First Amyloid Crystal Structures Were Just The Beginning

Since 2005, researchers have not only solved structures of many amyloid-forming peptides but also designed inhibitors

Celia Henry Arnaud

 The spines of amyloid fibrils (α-synuclein is shown here) consist of β-sheets with interdigitated amino-acid side chains. Credit: Courtesy of David Eisenberg

The spines of amyloid fibrils (α-synuclein is shown here) consist of β-sheets with interdigitated amino-acid side chains.
Credit: Courtesy of David Eisenberg

Scientists used to think it wasn’t possible to crystallize and therefore learn the structure of amyloid fibrils, the protein complexes such as amyloid-β and α-synuclein that are involved in Alzheimer’s and Parkinson’s diseases, respectively. But David S. Eisenberg of the University of California, Los Angeles, and coworkers proved such thinking was wrong. In 2005, they crystallized and solved the structure of a segment of amyloid fibrils—called the cross-β spine—that holds the complexes together (Nature 2005, DOI: 10.1038/nature03680).

“We learned that the adhesive segments of the proteins that form these fibers are just short segments,” Eisenberg says. The researchers didn’t need to get the whole fiber to crystallize as long as they had the adhesive portion. They could then work with synthetic peptides instead.

The crystals formed by the segments were too small for conventional X-ray crystallographic methods. But synchrotron methods had luckily advanced enough that Eisenberg and his colleagues could analyze the tiny crystals. The first crystal structures revealed that the fibril spine consists of two β-sheets with interdigitating amino-acid side chains that form a zipperlike structure.

And those structures were just the beginning. Eisenberg’s team later showed that the steric zipper is a common structural motif in amyloid fibrils (Nature 2007, DOI: 10.1038/nature05695). In the past 10 years, they have solved the structures of the adhesive sections of many other disease-related proteins. This year, they solved the structure of the adhesive segment of α-synuclein, which had eluded them because it forms even smaller crystals than other segments do (Nature 2015, DOI: 10.1038/nature15368).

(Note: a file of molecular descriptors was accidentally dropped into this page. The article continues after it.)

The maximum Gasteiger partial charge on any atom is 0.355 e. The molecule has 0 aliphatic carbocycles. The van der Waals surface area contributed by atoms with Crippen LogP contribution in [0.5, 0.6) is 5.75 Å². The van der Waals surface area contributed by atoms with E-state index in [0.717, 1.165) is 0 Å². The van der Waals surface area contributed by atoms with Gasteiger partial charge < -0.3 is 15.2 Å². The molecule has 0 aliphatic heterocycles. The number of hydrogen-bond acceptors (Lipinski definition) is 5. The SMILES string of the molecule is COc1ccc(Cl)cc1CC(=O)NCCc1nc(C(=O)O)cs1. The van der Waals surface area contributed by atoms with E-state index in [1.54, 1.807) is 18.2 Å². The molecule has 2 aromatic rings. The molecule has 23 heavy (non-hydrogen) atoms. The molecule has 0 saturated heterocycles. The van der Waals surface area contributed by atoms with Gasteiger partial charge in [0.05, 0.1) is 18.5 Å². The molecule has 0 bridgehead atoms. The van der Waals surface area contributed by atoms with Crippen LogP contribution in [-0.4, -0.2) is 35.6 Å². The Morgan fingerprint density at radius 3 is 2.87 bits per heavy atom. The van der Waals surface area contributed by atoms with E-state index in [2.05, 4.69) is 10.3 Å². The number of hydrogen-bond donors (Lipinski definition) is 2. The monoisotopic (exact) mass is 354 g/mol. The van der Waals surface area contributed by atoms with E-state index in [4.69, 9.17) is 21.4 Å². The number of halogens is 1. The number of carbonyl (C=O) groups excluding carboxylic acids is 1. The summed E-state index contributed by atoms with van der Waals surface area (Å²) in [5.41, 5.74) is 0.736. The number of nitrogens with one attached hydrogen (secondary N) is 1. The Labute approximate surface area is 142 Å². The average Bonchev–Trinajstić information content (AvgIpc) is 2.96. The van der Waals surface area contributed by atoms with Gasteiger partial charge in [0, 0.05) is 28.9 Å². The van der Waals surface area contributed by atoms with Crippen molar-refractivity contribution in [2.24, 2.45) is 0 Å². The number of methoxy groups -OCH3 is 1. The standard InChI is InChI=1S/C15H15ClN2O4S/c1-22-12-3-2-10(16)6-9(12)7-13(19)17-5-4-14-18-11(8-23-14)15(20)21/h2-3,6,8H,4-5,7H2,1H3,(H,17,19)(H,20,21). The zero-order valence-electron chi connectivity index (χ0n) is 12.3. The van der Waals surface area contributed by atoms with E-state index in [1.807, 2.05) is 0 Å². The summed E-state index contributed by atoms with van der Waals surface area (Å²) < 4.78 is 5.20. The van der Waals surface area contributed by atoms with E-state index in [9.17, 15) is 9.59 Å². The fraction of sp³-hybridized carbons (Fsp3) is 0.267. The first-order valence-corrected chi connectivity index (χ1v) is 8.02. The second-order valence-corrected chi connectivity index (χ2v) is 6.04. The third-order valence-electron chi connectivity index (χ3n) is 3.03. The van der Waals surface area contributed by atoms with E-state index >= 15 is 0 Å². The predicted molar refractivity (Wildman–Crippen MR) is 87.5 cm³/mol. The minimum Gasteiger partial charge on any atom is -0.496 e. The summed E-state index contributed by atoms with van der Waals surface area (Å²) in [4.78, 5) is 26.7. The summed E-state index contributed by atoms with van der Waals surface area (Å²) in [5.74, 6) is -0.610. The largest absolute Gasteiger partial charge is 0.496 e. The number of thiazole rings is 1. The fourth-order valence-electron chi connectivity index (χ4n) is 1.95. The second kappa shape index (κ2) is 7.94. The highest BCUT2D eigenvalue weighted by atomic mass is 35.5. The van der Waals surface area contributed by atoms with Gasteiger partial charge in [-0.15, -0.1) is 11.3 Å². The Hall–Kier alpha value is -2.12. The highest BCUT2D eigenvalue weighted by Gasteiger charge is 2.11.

For Eisenberg, the crystal structures serve only as a jumping-off point. His team uses the atomic-level detail to design inhibitors that block fibril formation. Such inhibitors are typically peptides that bind to the top of a fibril and stop its growth. The first inhibitors were against tau, an Alzheimer’s-related protein, and SEVI (semen-derived enhancer of viral infection), a peptide that accelerates HIV infection (Nature 2011, DOI: 10.1038/nature10154). None of the inhibitors is yet in clinical trials, but the biotech firm ADRx has licensed the inhibitor-design method.

The 2005 work “was a breakthrough for amyloid structure studies and for crystallographic methodology,” says Robert Tycko, an amyloid expert at the National Institutes of Health. “So far, cross-β crystal structures of the full-length peptides and proteins have not been described, possibly because the inherent tendency of β-sheets to twist interferes with crystallization.” Studies of full-length fibril-forming proteins have been carried out with solid-state nuclear magnetic resonance spectroscopy instead.

“Crystallographers are notoriously successful in eventually crystallizing almost anything,” Tycko says. “So one should not rule out the possibility that cross-β structures of full-length amyloid-forming polypeptides will appear in the near future.”

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